Articles Tagged with military judge

United States v. Filmore.

1. If a victim testifies on sentencing–the rules of evidence apply the same as any other witness. Article 6b does not waive the rules of evidence when a victim testifies in sentencing. (Note, the victim gave both sworn and unsworn statements.) Failure to follow the rules (even without defense objection) gets the defense and government, and court to agree there was an error and to get a new sentencing hearing.[1]

2. It is NEVER EVER a good idea for an accused (or one of his witnesses)[2] to impeach the verdict. Gone are the days when we could legally seek reconsideration of the findings, even through sentencing. The legitimate tactic at the time was to present the accused’s version of events through his unsworn and then argue that the members may wish to reconsider the findings.

In the July Army Lawyer Judge McDonald has some comments based on his first year on the bench.  (I have noted over the years that it takes most judges about a year to get their relative bearing.)   I think we can all echo his comments and find a myriad of examples from our own and other cases.  What I wanted to comment on though was something in the section about keeping track.  If this is not what Judge McDonald does in trial or had not meant to convey then I’ll be the first to apologize, but . . .

I have presided over more than a few judge-alone cases where I have asked more questions than the trial counsel, including asking witnesses about elements that were not covered by the Government.

At page 39 (emphasis added).

In the United States v. Jones the facts cited by the court show a consent defense.  However the defense counsel did not request an instruction on the affirmative defense and the military judge did not give one.  There being no evidence of an affirmative waiver the findings and sentence were set aside.

A military judge has a sua sponte duty to instruct the members on an affirmative defense if it is reasonably raised by the evidence. United States v. McDonald, 57 M.J. 18, 20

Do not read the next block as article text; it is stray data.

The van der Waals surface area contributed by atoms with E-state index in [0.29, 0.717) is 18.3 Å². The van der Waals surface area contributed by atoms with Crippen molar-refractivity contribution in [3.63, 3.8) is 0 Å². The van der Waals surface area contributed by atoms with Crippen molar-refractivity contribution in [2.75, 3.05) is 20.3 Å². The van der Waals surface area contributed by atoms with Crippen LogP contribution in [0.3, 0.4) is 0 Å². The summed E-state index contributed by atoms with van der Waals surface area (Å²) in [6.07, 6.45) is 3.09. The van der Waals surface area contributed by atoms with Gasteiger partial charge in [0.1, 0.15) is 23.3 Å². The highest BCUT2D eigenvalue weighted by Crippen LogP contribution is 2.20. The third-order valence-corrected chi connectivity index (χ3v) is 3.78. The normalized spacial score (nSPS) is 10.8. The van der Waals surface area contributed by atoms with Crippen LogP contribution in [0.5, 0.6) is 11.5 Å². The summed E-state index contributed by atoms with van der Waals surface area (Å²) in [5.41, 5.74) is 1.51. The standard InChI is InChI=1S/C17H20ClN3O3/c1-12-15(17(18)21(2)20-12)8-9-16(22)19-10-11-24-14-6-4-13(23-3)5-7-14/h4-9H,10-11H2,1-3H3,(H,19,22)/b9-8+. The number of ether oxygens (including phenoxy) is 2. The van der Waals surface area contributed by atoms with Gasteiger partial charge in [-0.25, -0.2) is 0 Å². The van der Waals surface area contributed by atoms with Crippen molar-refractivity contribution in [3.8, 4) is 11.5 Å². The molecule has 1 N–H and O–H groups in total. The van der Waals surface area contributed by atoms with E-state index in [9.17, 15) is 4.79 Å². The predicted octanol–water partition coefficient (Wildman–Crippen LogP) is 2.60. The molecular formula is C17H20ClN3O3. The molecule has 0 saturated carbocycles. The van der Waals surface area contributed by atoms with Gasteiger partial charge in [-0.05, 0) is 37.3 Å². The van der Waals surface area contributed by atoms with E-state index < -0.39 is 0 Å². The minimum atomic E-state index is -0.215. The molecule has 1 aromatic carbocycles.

(C.A.A.F. 2002). Failure by the defense counsel to request the instruction does not waive the error. United States v. Brown, 43 M.J. 187, 189 (C.A.A.F. 1995)(citing United States v. Taylor, 26 M.J. 127, 129 (C.M.A. 1988). Failure by the military judge to instruct on an affirmative defense presents a constitutional error which must be tested for prejudice. For such an error to be deemed harmless beyond a reasonable doubt, the Government must prove that the members would have reached the same verdict absent the error. Neder v. United States, 527 U.S. 1, 19 (1999).

We agree with the appellant that the affirmative defense of consent was reasonably raised by the appellant’s sworn testimony.  As noted above, the appellant posited a scenario in which the purported victim, Cpl B, was an unambiguously willing participant in the sexual contact alleged, ostensibly even the instigator and aggressor.

At this point, the military judge interjected and asked 11 foundational questions of the witness. The questions were limited to Major D’s past service as an enlisted Marine in the same MOS as the appellant, his supervisory responsibilities as a Marine Corps gunnery sergeant within that MOS, the total number of years he served within the MOS, and the duties generally assigned within the MOS. Defense counsel did not object to any of the 11 questions asked by the military judge.

The NMCCA did not find the military judge’s laying a foundation for admissibility deprived the accused of a fair trial, in United States v. Davis, NMCCA 200900406 (N-M.C. Ct. Crim. App.  15 December 2009).  The court did not opine on why the trial counsel was unprepared to lay a foundation for the witnesses testimony, but did consider the failure of the defense to object as adverse to the accused.

Bottom line to the case:  trial counsel need not prepare to lay a foundation for witness testimony or documents, because if they don’t the military judge will do it for them.  Teaching point, trial counsel need not be aware of the rules for admission of testimony and laying a foundation, and they need not interview and prepare their witness in advance of trial.

United States v. Story.  Here the issue is two-fold: what is the response when the members want to call a witness, and what is permissible on appeal to demonstrate prejudice.  ACCA found error in the military judge denying the members an opportunity to call a witness.  On appeal, ACCA found that documents submitted by appellate government and appellate defense could not be considered.  This seems odd, because the defense is trying to show prejudice from the error and the government is trying to show lack of prejudice.

When the members returned, immediately after calling the court to order and accounting for the parties, the following colloquy ensued:

MJ: Members, the bailiff indicated that you had a question? Colonel Meyer is shaking her head.

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